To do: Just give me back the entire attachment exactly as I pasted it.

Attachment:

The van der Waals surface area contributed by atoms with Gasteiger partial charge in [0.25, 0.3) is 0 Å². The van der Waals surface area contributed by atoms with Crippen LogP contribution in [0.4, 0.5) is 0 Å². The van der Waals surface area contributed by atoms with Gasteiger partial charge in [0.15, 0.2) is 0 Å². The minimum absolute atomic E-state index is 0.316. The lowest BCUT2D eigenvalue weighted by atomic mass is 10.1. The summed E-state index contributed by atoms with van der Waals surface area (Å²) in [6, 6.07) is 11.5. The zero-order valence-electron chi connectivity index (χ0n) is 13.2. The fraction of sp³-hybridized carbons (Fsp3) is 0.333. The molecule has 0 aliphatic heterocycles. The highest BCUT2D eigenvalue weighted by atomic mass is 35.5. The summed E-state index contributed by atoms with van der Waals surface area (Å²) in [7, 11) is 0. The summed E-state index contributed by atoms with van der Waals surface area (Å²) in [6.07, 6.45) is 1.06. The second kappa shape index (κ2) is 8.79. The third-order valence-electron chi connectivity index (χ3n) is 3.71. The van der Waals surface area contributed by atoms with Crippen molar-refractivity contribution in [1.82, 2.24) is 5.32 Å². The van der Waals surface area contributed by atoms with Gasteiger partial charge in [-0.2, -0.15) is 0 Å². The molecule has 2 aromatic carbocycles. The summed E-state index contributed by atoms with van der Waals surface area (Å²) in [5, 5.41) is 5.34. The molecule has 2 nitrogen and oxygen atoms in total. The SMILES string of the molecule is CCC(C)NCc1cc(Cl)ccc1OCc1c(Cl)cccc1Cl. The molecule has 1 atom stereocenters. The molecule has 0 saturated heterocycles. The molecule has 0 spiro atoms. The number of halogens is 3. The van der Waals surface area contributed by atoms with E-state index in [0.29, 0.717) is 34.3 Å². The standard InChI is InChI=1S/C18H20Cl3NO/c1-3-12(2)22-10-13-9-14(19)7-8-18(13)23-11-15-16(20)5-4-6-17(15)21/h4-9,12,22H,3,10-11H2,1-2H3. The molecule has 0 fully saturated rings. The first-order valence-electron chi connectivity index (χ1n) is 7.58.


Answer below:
The van der Waals surface area contributed by atoms with Gasteiger partial charge in [0.25, 0.3) is 0 Å². The van der Waals surface area contributed by atoms with Crippen LogP contribution in [0.4, 0.5) is 0 Å². The van der Waals surface area contributed by atoms with Gasteiger partial charge in [0.15, 0.2) is 0 Å². The minimum absolute atomic E-state index is 0.316. The lowest BCUT2D eigenvalue weighted by atomic mass is 10.1. The summed E-state index contributed by atoms with van der Waals surface area (Å²) in [6, 6.07) is 11.5. The zero-order valence-electron chi connectivity index (χ0n) is 13.2. The fraction of sp³-hybridized carbons (Fsp3) is 0.333. The molecule has 0 aliphatic heterocycles. The highest BCUT2D eigenvalue weighted by atomic mass is 35.5. The summed E-state index contributed by atoms with van der Waals surface area (Å²) in [7, 11) is 0. The summed E-state index contributed by atoms with van der Waals surface area (Å²) in [6.07, 6.45) is 1.06. The second kappa shape index (κ2) is 8.79. The third-order valence-electron chi connectivity index (χ3n) is 3.71. The van der Waals surface area contributed by atoms with Crippen molar-refractivity contribution in [1.82, 2.24) is 5.32 Å². The van der Waals surface area contributed by atoms with Gasteiger partial charge in [-0.2, -0.15) is 0 Å². The molecule has 2 aromatic carbocycles. The summed E-state index contributed by atoms with van der Waals surface area (Å²) in [5, 5.41) is 5.34. The molecule has 2 nitrogen and oxygen atoms in total. The SMILES string of the molecule is CCC(C)NCc1cc(Cl)ccc1OCc1c(Cl)cccc1Cl. The molecule has 1 atom stereocenters. The molecule has 0 saturated heterocycles. The molecule has 0 spiro atoms. The number of halogens is 3. The van der Waals surface area contributed by atoms with E-state index in [0.29, 0.717) is 34.3 Å². The standard InChI is InChI=1S/C18H20Cl3NO/c1-3-12(2)22-10-13-9-14(19)7-8-18(13)23-11-15-16(20)5-4-6-17(15)21/h4-9,12,22H,3,10-11H2,1-2H3. The molecule has 0 fully saturated rings. The first-order valence-electron chi connectivity index (χ1n) is 7.58.